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    With great precision and little finesse, the Watterson Expressway splits Poplar Level Road’s residential happenings to the north from its uninterrupted industrial habit to the south. Down the slope of the overpass, one plunges into a sturdy land of large trucks, windowless buildings, auto-repair shops, one “exotic” spa and streets with names like “Tile Factory Lane.” The eating, one might conclude, would lean toward burgers, not Korean. And yet, in a country so divided, a rare display of unity in an easy-to-miss strip mall: Kum’s Kafe and Arirang (4544 Poplar Level Road), serving authentic Korean fare on one side and convenience-store-grade fried chicken and trimmings on the other.

    It’s slightly confusing for a first-timer. A Krispy Krunchy Chicken counter greets you. The chain started in Louisiana and often operates inside gas stations and corner stores. The Krispy Krunchy logo: a sun with a bib and fork, licking its chops while peering down at a big red barn. A case of golden chicken and biscuits sits at the ready. I suppose when puzzled faces appear, the owners are accustomed to asking, “Are you here for Korean?” If the answer is yes, a member of the Korean family that owns the restaurant will point to a small, bare dining room with about 10 black and green dining tables.

    The Korean menu offer stews in clay pots, a seafood pancake, bibimbap and other authentic dishes. An older woman pushes a jangling cart delivering traditional Korean side dishes like spicy cucumber salad, sprouts and pickled radish. On a recent rainy afternoon, my table opts for soups all around. I get kimchi jigae with tofu and pork. My friend orders one that she thinks will have sliced beef, sweet potato noodles and scallions but discovers what we believe to be tripe (a cow’s stomach lining) floating in thick, crimped bits. She eyes a neighboring table’s heaping platter of Krispy Krunchy chicken with envy. (You can still order chicken on the Korean side.) When they hear us debating a chicken order, they extend their platter to our table and insist we take a couple chicken wings. It’s a salty, greasy pleaser.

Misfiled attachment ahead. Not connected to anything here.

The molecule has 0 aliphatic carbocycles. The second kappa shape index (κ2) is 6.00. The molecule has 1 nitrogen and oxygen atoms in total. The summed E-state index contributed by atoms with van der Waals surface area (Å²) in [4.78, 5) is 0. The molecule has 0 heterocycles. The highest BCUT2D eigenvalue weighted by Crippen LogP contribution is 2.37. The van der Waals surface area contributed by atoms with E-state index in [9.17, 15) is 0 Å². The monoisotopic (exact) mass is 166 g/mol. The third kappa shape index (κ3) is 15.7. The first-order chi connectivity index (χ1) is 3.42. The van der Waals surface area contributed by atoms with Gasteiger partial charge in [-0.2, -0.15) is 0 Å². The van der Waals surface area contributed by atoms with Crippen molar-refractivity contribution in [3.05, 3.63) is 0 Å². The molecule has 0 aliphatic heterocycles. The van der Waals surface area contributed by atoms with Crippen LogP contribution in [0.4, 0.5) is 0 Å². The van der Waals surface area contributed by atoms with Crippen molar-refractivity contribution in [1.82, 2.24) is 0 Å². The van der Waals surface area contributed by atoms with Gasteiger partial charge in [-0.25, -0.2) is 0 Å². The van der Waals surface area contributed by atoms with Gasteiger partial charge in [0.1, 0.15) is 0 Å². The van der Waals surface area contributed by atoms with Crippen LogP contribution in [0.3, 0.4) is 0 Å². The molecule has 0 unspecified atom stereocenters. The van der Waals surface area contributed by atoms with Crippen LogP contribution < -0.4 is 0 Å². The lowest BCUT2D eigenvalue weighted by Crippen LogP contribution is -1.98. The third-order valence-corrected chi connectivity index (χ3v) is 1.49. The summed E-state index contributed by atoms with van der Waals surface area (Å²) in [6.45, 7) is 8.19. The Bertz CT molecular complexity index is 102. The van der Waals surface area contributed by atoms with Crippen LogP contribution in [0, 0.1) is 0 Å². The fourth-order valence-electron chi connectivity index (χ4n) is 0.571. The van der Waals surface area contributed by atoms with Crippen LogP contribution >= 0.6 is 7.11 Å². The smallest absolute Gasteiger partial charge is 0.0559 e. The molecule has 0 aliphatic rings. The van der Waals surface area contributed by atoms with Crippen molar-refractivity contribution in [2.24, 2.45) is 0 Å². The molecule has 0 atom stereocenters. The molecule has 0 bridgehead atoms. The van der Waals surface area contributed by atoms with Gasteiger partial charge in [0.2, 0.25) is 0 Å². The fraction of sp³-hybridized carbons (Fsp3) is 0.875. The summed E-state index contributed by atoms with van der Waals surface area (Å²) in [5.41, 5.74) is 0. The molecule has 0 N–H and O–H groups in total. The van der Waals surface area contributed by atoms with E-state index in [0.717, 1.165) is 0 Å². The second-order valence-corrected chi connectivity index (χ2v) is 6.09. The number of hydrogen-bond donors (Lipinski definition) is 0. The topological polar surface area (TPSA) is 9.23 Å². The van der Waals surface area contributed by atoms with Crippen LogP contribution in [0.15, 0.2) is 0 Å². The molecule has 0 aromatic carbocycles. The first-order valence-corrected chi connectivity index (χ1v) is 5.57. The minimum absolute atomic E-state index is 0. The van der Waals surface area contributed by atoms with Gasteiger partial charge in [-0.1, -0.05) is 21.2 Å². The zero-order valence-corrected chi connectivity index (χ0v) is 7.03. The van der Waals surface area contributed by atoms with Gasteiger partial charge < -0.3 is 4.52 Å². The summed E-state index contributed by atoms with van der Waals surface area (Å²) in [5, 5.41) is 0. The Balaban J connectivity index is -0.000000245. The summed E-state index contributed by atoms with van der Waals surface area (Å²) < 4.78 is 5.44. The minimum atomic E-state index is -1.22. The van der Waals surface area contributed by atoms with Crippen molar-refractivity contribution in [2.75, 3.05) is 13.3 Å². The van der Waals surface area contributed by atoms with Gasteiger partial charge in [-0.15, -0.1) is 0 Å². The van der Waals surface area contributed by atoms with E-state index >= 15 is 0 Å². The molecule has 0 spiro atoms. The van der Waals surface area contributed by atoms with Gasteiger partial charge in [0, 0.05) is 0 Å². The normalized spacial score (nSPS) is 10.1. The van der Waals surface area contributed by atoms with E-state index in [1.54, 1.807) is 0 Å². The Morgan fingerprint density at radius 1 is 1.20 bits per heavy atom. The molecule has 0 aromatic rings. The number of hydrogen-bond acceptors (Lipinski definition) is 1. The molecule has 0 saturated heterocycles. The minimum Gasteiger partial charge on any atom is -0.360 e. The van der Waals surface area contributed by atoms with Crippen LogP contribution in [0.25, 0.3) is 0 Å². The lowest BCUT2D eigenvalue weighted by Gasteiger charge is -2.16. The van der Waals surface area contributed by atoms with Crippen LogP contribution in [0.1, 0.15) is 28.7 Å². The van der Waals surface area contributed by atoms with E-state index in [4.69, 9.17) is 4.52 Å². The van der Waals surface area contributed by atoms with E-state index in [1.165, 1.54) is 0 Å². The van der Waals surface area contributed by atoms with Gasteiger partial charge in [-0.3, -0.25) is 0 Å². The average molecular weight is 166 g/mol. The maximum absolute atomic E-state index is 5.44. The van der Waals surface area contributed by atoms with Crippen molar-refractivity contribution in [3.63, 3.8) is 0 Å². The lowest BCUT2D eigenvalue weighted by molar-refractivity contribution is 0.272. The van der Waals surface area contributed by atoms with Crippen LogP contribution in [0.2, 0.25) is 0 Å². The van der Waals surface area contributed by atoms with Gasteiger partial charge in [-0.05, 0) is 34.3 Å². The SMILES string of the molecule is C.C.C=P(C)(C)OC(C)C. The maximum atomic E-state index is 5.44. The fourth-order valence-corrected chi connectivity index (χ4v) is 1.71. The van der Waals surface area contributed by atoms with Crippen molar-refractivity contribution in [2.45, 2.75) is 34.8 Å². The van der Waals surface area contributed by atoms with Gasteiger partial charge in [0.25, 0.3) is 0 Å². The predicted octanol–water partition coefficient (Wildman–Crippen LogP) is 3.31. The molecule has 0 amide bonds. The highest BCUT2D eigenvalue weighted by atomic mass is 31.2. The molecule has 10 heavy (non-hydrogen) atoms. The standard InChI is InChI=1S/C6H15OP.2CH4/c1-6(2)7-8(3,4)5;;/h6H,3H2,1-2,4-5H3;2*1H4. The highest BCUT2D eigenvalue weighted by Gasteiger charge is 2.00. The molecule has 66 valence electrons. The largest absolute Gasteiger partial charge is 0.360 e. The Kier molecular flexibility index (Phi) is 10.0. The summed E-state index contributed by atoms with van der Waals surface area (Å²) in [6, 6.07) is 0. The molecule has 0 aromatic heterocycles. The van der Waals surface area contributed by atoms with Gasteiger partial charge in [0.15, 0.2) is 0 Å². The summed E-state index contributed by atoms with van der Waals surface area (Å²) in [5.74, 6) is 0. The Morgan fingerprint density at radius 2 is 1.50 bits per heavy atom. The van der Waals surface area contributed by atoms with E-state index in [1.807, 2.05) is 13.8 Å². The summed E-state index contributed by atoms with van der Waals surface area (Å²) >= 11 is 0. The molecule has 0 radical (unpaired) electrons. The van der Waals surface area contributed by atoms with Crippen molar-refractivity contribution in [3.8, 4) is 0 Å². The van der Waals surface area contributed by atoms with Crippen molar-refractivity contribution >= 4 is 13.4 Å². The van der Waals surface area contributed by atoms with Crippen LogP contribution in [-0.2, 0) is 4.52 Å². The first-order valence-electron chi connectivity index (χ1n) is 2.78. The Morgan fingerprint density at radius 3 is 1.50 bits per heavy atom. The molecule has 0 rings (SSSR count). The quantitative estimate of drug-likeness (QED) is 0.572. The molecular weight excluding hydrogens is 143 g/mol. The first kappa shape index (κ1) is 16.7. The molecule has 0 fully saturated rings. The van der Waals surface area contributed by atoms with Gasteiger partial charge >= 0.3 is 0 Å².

The spice in my soup sends sinuses draining and, after a three-week cold, I couldn’t be more content. As we finish, our waitress gifts us cold plastic bottles that aren’t much bigger than a shot glass. We peel back the aluminum top and gulp what tastes exactly like a liquid version of Smarties candy. I will later learn it’s a thin yogurt beverage Koreans enjoy after spicy meals. I pay at the chicken counter, satisfied and warmed by my meal, albeit still a bit scrambled by the bipolar-ness of the place. As we drive away, I think: Maybe Arirang means chicken in Korean. But no. Arirang is a popular Korean folk song. Do not strain to dissemble and make sense of this, Anne. Let’s just call it fusion cuisine.

    This originally appeared in the January 2018 issue of Louisville Magazine. To subscribe to Louisville Magazineclick here. To find us on newsstands, click here.

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